Apple's iTechnologies, starting with the iPod/iTunes combination and now moving rapidly toward licensed video distribution, is having an unexpected side effect: driving bandwidth demand up, and therefore ultimately costs down.
Dick Tracy's video watch functioned so well it let him effortlessly pick out details in a remote crime scene, but my eyes aren't up to that - in trying to watch TV on a video iPod I can't tell Geena Davis from Donald Sutherland without checking my pulse.
So now we can reasonably expect Apple to go the next step - an iTunes store for video materials in which what you buy stays on Apple's servers for something like six months so you can play them on larger screens but not store them yourself.
Today's Apple X-Serve/X-RAID is actually optimized for exactly this kind of server function where continuity of storage and continuity of throughput are about equally critical, so that end works.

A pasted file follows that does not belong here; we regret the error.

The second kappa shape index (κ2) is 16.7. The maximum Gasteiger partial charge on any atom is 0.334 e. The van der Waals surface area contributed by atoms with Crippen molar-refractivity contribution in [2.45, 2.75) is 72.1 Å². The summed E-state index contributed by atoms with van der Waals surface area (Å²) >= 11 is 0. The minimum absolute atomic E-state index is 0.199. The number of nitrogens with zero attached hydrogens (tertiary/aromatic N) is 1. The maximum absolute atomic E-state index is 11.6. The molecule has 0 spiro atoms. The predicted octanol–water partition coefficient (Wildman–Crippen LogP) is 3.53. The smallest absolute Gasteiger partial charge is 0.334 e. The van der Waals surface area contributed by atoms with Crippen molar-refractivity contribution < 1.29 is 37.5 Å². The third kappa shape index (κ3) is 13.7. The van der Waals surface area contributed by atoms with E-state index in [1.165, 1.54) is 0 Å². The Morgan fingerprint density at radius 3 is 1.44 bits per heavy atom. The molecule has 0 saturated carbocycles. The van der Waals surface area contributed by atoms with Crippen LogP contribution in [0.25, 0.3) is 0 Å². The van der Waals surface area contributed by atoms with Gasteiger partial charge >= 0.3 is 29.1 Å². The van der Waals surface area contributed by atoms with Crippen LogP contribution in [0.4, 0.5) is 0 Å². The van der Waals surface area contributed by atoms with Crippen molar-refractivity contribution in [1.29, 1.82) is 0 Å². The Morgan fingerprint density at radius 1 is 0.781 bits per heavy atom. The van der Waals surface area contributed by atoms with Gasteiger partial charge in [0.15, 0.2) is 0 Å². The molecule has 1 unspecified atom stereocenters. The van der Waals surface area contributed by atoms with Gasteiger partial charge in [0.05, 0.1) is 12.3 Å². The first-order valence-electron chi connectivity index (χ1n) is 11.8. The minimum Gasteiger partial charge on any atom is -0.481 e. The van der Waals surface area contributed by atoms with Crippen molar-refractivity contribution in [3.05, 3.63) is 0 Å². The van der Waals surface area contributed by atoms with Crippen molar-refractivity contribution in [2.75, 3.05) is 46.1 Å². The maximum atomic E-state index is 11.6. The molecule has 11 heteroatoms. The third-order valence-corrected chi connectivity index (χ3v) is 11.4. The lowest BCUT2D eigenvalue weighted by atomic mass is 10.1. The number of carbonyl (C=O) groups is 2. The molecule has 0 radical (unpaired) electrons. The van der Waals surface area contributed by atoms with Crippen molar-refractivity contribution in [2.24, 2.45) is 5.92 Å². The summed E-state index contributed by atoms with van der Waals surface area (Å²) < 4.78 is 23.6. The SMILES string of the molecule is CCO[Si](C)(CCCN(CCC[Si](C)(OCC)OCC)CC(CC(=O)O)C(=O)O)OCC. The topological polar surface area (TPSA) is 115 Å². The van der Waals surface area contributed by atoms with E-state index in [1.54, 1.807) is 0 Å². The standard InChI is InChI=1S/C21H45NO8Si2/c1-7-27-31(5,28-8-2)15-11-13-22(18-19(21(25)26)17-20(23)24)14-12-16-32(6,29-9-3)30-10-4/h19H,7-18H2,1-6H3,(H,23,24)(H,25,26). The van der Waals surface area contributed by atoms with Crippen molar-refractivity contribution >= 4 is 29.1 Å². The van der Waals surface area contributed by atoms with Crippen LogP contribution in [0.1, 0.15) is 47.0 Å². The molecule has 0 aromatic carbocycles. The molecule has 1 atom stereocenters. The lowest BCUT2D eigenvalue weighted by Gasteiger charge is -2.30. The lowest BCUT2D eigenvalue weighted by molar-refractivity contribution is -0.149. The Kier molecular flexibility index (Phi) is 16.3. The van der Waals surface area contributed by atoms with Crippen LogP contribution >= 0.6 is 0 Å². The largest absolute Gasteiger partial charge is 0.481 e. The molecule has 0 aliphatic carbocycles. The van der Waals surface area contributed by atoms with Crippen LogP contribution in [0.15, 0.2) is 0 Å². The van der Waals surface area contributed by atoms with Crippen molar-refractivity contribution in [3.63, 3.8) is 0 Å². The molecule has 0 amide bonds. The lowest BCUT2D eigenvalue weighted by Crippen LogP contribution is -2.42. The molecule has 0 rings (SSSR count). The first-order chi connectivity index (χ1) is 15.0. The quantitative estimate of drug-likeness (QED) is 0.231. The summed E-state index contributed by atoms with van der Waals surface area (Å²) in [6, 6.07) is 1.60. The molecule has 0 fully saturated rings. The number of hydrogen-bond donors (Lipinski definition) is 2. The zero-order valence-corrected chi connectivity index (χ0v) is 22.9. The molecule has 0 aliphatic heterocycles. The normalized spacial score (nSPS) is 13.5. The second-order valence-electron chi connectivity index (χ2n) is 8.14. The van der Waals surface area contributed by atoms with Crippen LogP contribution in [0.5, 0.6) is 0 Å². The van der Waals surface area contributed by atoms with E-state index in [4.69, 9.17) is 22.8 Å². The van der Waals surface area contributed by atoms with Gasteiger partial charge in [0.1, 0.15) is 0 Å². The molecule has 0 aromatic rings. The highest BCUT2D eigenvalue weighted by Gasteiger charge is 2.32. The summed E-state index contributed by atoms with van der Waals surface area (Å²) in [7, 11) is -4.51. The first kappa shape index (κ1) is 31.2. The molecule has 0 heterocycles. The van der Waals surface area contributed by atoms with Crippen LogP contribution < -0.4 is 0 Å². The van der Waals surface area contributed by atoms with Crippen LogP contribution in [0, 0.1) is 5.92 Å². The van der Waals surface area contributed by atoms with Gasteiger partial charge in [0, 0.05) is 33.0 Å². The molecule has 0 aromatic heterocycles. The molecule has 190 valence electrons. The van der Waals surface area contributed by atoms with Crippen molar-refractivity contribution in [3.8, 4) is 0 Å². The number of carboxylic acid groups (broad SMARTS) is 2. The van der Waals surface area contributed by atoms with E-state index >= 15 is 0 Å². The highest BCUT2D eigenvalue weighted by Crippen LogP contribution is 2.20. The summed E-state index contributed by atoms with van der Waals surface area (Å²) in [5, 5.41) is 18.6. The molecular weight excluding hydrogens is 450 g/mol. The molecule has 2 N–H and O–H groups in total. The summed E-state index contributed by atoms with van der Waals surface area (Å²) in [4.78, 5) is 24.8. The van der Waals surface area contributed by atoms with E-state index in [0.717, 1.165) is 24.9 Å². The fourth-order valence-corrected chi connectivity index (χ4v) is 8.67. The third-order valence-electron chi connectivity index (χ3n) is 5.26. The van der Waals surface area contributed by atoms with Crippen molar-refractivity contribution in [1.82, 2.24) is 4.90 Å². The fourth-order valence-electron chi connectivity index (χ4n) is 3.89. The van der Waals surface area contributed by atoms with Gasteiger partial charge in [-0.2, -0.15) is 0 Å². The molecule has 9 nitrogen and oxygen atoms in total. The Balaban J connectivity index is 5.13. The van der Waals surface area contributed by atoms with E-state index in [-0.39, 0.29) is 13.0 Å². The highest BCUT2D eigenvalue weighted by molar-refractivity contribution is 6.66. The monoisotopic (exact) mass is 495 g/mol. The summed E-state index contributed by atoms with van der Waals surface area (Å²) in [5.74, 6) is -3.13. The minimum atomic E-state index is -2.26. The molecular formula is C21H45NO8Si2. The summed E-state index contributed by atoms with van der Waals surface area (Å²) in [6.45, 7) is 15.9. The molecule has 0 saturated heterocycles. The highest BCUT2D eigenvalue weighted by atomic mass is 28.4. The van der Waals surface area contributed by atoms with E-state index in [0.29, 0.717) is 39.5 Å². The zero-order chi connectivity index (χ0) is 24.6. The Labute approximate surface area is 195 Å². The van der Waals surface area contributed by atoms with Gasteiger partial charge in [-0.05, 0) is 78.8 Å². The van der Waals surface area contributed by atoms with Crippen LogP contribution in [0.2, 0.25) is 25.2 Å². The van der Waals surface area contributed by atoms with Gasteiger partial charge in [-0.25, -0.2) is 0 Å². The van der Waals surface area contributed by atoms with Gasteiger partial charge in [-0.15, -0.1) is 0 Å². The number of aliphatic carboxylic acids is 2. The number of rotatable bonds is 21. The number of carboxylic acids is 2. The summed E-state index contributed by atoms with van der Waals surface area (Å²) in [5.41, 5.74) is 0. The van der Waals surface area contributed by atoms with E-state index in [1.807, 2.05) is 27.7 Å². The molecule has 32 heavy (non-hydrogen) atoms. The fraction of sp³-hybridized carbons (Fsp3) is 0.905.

The consumer end products: the video iPod, HDTV displays, and general purpose Macs are ready too.
Unfortunately the network between them isn't generally up to the job and that, therefore, is where the customer's anger and frustration will meet his checkbook or credit card.
Cable companies, long the worst offenders on broadband performance claims, will squirm and big telcos will be buying lots of "atchooweee" gear to make things happen, but the big winners and losers here will be the guys who design and sell network routing or switching gear.
Cisco will be number one in everyone's crosshairs because market dominance coupled with a long supply chain means slow adaptation -and every major network services provider out there will be under presure to enforce the quality of service provisions they promised the customer but probably can't deliver with their present gear.
Want a "take home message" out of this? Sign short term network services contracts because they're about to get a whole lot more competitive, and therefore cheaper, faster, and more reliable.